On the left, the poster I bought in December 2007. On the right, one of the poster's many appearances spotted around England in 2009.
Today in British newspaper "The Guardian" there's an article about a poster. An anonymously-designed poster created in 1939 as English World War II propaganda intended, along with its two preceding posters, to comfort the English as they faced the Germans. The first two posters were widely used all over the country, but this particular poster (photo above) was never used, as it was reserved for the event of an actual invasion of the island.
ANYway, what bugs me is this: I randomly spotted a cheap, rolled-up copy of this poster in a corner of a museum shop at the end of 2007 during a trip to London and snapped it up. It was very cool. It was so cheap. It summed up the British way of life perfectly. And best of all, I knew it was cool, yet it wasn't "trendy" and it wasn't hanging in every "hip" boutique around. Yet.
Now, over a year later this poster's popping up everywhere, apparently thanks to the frigging economic recession. Click here to read the article about it from today's Guardian: http://www.guardian.co.uk/lifeandstyle/2009/mar/18/keep-calm-carry-on-poster.
I feel like this happens to me all the time: I spot something that feels especially awesome or interesting or attractive to me for some unidentified reason - and buy it if i can afford it. Then somewhere down the road it becomes frustratingly, ridiculously popular. And I'm left thinking: "But I bought mine over a YEAR ago!" or "Oh crap, now that this thing's for sale in the mall I'll have to retire mine to the closet," or "What happened to the days when vintage fairs were free to get into and had elbow room to browse around?" or "I can't believe they've tripled the price of this thing since it got featured in Latest Crap magazine."
So I wonder: If I'm so good at spotting trends before they're trends, why haven't I been able to make a CAREER out of it? Not that I've ever attempted to...
Why haven't I managed to capitalize on my intuition if I know what kind of necklaces are going to be rockin' BEFORE the Spring/Summer '09 fashion week reports are published? If I spot an unsuccessfully marketed toy doll from 1972 and venture to find one for myself, why does that doll later become a global cult phenomenon with thousands of fans, thus pushing the actual doll totally out of my financial grasp? When I love a band from their earliest days of playing in bars, then three CDs later they hit the radio or win a Grammy, why am I annoyed instead of happy? And when I buy an unknown, non-trademarked phrase poster a full year before it's displayed elsewhere, I want to scream: "GIVE ME CREDIT FOR SPOTTING THAT FIRST!"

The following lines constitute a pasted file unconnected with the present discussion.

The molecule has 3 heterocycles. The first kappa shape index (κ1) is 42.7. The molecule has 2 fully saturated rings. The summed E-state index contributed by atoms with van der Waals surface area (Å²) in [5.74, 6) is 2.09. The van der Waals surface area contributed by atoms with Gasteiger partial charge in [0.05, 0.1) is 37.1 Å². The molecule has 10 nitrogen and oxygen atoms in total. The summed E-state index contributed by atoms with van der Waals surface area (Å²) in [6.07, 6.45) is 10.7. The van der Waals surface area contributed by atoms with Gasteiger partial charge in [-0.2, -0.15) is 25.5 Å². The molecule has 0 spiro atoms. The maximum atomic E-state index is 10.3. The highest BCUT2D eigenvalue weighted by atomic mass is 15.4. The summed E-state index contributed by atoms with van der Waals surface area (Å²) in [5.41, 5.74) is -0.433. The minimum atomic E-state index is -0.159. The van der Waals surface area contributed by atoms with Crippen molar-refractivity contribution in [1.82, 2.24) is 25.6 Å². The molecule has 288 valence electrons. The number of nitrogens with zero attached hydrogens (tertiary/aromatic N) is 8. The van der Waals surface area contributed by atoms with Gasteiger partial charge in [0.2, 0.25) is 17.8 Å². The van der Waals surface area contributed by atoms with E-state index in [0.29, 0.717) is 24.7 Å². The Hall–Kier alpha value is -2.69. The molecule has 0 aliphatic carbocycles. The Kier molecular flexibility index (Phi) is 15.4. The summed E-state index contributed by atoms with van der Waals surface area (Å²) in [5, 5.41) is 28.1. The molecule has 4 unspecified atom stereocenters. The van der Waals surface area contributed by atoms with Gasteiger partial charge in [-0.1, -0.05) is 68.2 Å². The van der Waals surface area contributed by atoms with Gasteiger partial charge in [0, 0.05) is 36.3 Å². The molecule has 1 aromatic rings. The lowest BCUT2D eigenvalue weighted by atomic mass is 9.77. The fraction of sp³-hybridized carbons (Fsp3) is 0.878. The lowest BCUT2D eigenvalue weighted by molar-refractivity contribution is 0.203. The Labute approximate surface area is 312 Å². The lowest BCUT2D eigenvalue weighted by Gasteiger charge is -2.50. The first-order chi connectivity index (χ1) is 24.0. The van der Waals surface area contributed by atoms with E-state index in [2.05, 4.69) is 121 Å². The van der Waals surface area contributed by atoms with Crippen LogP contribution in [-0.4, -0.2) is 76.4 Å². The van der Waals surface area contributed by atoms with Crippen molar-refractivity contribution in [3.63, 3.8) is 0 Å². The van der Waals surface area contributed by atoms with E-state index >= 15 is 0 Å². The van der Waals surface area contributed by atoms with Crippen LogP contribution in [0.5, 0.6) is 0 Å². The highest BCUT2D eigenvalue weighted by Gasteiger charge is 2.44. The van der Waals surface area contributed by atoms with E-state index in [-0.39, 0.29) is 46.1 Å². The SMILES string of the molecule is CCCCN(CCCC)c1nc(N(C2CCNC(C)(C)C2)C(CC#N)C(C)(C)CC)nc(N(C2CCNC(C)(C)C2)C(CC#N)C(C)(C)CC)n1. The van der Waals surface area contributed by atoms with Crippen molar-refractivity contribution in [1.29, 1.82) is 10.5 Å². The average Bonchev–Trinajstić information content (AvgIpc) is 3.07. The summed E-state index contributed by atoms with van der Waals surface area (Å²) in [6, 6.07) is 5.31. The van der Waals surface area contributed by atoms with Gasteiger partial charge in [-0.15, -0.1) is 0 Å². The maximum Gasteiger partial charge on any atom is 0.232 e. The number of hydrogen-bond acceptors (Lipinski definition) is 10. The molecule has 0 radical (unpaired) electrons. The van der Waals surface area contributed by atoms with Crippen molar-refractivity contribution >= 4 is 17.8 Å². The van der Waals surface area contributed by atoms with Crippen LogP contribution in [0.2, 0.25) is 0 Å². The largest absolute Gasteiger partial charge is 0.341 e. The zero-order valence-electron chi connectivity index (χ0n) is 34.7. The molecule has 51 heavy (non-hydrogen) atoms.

Why do I care about getting credit for loving or finding something first? Do I even have a special "talent" for doing so, or do I just have a long list of past coincidences? Are all these little things just frustrating examples of how I might have been great at something if I'd focused on being a professional trend-spotter right from the start? I mean, it's only fair of me to point out that someone working for that museum had to make the decision to PRINT the first run of the poster for the shop - I wasn't literally the first to think it was cool.
And even if I did get credit for something like this, would I want money for my talent, or would I just need the egotistical knowledge that I knew what was cool BEFORE it was "cool"?
Before I go I'd like to note one more annoying thing: I identified the PURPLE trend in menswear long before anyone in the media mentioned it. I was talking about the ubiquity of the purple neck tie on politicians and news reporters to my husband many months before purple was declared "the color of the recession."
OK. I'm glad I got that off my chest.
So... am I just another whiny, 35-year-old with a degree in Advertising, years of living in Los Angeles and a love of slightly unusual things with a smidge of intuition and - admittedly - a habit of snobbishness which won't allow me to participate in anything once it's reached the mainstream?
And what about things that hit the mainstream, but which I continue to love despite that fact (giant 1970s sunglasses and brightly printed maxi-sundresses, anyone?)?
Does all this mean I have to take the "KEEP CALM" poster off the wall of the entry to my home?
Do I really want my flat looking like a display straight out of a London Urban Outfitters? Ugh.
I have nothing against young, hip celebs, but somehow it's disappointing to see a Harry Potter movie star sporting the slogan on a t-shirt.